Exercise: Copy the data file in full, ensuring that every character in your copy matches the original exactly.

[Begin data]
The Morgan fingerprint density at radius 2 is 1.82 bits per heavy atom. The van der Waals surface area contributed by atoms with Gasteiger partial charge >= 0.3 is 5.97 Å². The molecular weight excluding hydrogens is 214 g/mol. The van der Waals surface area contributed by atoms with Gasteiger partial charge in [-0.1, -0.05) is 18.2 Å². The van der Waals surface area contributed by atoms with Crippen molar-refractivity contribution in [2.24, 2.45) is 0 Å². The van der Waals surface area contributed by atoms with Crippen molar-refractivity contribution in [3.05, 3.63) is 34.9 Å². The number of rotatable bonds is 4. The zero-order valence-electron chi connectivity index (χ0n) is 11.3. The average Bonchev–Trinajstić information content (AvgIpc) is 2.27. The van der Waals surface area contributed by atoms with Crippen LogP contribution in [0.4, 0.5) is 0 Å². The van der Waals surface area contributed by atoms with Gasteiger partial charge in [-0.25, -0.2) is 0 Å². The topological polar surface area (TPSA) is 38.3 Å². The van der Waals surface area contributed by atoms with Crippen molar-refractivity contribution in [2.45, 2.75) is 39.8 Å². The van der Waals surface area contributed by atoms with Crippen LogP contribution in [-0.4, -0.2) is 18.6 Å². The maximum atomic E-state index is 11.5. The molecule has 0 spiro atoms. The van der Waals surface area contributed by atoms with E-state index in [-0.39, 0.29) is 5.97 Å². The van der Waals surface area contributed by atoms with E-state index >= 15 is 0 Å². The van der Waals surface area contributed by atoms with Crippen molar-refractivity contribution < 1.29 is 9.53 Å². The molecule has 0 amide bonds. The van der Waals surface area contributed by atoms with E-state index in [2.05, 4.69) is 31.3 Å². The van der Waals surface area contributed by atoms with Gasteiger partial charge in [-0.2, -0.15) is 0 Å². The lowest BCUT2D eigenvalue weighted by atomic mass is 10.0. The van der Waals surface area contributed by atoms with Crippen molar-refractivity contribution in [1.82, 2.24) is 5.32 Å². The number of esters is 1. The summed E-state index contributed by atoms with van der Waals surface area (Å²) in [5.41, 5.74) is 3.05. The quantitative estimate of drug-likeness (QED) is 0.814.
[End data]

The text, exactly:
The Morgan fingerprint density at radius 2 is 1.82 bits per heavy atom. The van der Waals surface area contributed by atoms with Gasteiger partial charge >= 0.3 is 5.97 Å². The molecular weight excluding hydrogens is 214 g/mol. The van der Waals surface area contributed by atoms with Gasteiger partial charge in [-0.1, -0.05) is 18.2 Å². The van der Waals surface area contributed by atoms with Crippen molar-refractivity contribution in [2.24, 2.45) is 0 Å². The van der Waals surface area contributed by atoms with Crippen molar-refractivity contribution in [3.05, 3.63) is 34.9 Å². The number of rotatable bonds is 4. The zero-order valence-electron chi connectivity index (χ0n) is 11.3. The average Bonchev–Trinajstić information content (AvgIpc) is 2.27. The van der Waals surface area contributed by atoms with Crippen LogP contribution in [0.4, 0.5) is 0 Å². The van der Waals surface area contributed by atoms with Gasteiger partial charge in [-0.25, -0.2) is 0 Å². The topological polar surface area (TPSA) is 38.3 Å². The van der Waals surface area contributed by atoms with Crippen molar-refractivity contribution in [2.45, 2.75) is 39.8 Å². The van der Waals surface area contributed by atoms with Crippen LogP contribution in [-0.4, -0.2) is 18.6 Å². The maximum atomic E-state index is 11.5. The molecule has 0 spiro atoms. The van der Waals surface area contributed by atoms with E-state index in [-0.39, 0.29) is 5.97 Å². The van der Waals surface area contributed by atoms with E-state index >= 15 is 0 Å². The van der Waals surface area contributed by atoms with Crippen molar-refractivity contribution < 1.29 is 9.53 Å². The molecule has 0 amide bonds. The van der Waals surface area contributed by atoms with E-state index in [2.05, 4.69) is 31.3 Å². The van der Waals surface area contributed by atoms with Gasteiger partial charge in [-0.2, -0.15) is 0 Å². The lowest BCUT2D eigenvalue weighted by atomic mass is 10.0. The van der Waals surface area contributed by atoms with Crippen molar-refractivity contribution in [1.82, 2.24) is 5.32 Å². The number of esters is 1. The summed E-state index contributed by atoms with van der Waals surface area (Å²) in [5.41, 5.74) is 3.05. The quantitative estimate of drug-likeness (QED) is 0.814.